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Sheep Animal Totem Symbolism & Meanings

Sheep Animal Totem Symbolism

Among animal totems, the sheep is one of the more highly regarded spirit animals. There are myths and stories that use sheep as a symbol for certain things. The Bible used the sheep metaphorically many times, and even the teen best-selling novel, Twilight used the sheep as a symbol for simplicity and vulnerability. These two aspects of sheep symbolism are found across cultures and time. Keep reading to learn more about sheep symbolism as animal totems!

Sheep have been domesticated for thousands of years. They have been used for their wool and meat for possibly longer than they have been herded by people. Sheep animal guides are a highly common animal, found on every continent except for Antarctica, even if they were put there by people instead of migrating on their own.

Sheep don’t do much migrating, as their lives are mostly run by the will of their human owners. Whether sheep are in the wild or on a farm, they tend to stick together. This could be why it was so easy for the early humans to get them and domesticate them. Since sheep have been near humans for so long, there is a lot of symbolic meanings around them.

Sheep Associated Traits

Innocent, Simple, Vulnerable, Brave, Adventurous, Pure, Gentle, Peaceful,


Symbolic Meaning Of Sheep

Chinese Zodiac Sign

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There are several names for the sheep spiritual totem, and some of them have different symbolism to them. Adult female sheep are called ewes. Adult fertile male sheep are rams, while adult castrated male sheep are wethers.

Baby sheep, no matter their sex, are called lambs. Lambs and ewes are generally portrayed as being vulnerable and pure, while rams and wethers are tougher and brave. This matches up quite well with how people used to see each other. Women were fragile and soft, while men were tough and adventurous. Although humans have gained more equality over the years, the sexes of sheep still vary largely in their symbolism.

For thousands of years the sheep, ewes and lambs in this instance, have been used as symbolism for pure and innocent things. So, it’s no wonder that sheep are commonly used as religious items or figures. It is believe that sheep were worshiped in ancient Egyptian astrology because of their contribution to their lives, by providing them with food and wool. Sheep are even found buried with mummies in pyramids sometimes.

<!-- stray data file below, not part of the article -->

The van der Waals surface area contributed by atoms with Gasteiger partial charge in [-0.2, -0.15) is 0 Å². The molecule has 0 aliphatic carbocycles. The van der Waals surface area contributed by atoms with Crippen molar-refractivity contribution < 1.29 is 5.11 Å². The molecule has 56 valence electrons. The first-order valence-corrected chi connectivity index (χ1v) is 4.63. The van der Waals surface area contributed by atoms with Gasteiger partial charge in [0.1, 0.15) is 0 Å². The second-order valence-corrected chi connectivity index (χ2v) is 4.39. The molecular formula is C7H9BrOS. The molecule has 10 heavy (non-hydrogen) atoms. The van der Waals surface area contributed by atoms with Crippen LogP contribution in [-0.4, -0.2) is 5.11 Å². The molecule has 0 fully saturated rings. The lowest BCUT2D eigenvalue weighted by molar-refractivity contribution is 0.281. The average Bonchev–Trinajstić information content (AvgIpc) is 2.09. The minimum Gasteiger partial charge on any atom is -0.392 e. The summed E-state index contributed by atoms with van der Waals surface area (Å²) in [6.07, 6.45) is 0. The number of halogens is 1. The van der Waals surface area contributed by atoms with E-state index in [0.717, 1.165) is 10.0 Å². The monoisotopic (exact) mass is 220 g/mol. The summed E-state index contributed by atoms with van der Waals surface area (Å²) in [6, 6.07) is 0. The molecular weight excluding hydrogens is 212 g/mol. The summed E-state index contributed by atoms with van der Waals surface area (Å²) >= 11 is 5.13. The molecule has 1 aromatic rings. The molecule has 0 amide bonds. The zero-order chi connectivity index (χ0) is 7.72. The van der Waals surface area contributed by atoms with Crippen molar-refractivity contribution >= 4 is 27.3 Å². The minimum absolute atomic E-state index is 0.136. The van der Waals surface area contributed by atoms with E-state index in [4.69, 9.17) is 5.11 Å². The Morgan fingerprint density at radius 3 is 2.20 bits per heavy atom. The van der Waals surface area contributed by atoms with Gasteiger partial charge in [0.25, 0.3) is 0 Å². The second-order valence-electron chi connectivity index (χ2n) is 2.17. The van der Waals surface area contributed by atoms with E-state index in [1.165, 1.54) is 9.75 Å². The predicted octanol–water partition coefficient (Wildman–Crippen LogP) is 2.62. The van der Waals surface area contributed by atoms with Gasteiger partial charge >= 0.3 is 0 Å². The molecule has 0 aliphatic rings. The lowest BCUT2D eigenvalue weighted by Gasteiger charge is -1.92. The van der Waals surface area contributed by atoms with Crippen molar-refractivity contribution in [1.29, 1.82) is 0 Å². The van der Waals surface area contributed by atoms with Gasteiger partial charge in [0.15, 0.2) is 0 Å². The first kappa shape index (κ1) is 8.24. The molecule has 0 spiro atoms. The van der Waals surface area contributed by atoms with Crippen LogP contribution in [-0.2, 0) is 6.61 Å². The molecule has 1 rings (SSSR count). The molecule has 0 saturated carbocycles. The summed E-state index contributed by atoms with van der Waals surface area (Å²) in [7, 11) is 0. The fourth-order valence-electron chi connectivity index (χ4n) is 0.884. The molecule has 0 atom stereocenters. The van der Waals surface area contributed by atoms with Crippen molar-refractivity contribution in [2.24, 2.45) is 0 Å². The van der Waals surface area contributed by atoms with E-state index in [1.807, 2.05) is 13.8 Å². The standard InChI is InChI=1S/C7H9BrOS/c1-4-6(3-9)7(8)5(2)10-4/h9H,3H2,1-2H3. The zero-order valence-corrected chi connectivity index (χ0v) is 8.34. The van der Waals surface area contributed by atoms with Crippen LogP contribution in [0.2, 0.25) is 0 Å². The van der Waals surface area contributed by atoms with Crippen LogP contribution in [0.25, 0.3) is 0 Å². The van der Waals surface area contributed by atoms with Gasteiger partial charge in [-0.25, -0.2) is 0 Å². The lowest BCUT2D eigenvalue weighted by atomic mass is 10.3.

In other religions it was the other way around. In Judeo-Christian culture, as well as many other religions, there were many instances in which the lamb was sacrificed to make God, or other religions gods, happy. The son of God in the sects of many Christian religions, Jesus, often compared himself to lambs.

He would say things like, “I am the lamb of God,” or that he was like a shepherd for God, and the people on Earth were the sheep. Regardless of culture or time, the lamb or ewe most often represents childlike qualities of people:  purity, innocence, weakness, peacefulness, gentleness, and vulnerability.

The mighty male ram, on the other hand, varies a lot when compared to the female and young sheep. The ram is seen as a tough animal in many cultures. It’s probably because of it’s rough-looking spiral horns. Again in ancient Egypt, certain gods took on the appearance of this animal, even having the head of a ram.

In Celtic culture the god Cernunnos is often depicted as having a ram, as are many gods in Scandinavian culture. In the zodiac signs, Aries is the sign of the ram, as well as being first in the order of the zodiac signs. Many Aries people are said to be like the ram: determined but stubborn, strong and authoritative, and full of energy. Other symbolic terms used to describe the ram symbol are powerful, protective, and they are also sometimes seen as a symbol for virility.

Over all, the sheep’s symbolism changes greatly depending on what sex of sheep you are talking about. Remember, female and baby sheep are like baby people, weak, innocent, pure, and vulnerable. Rams, on the other hand, are head-strong, energetic, and powerful.

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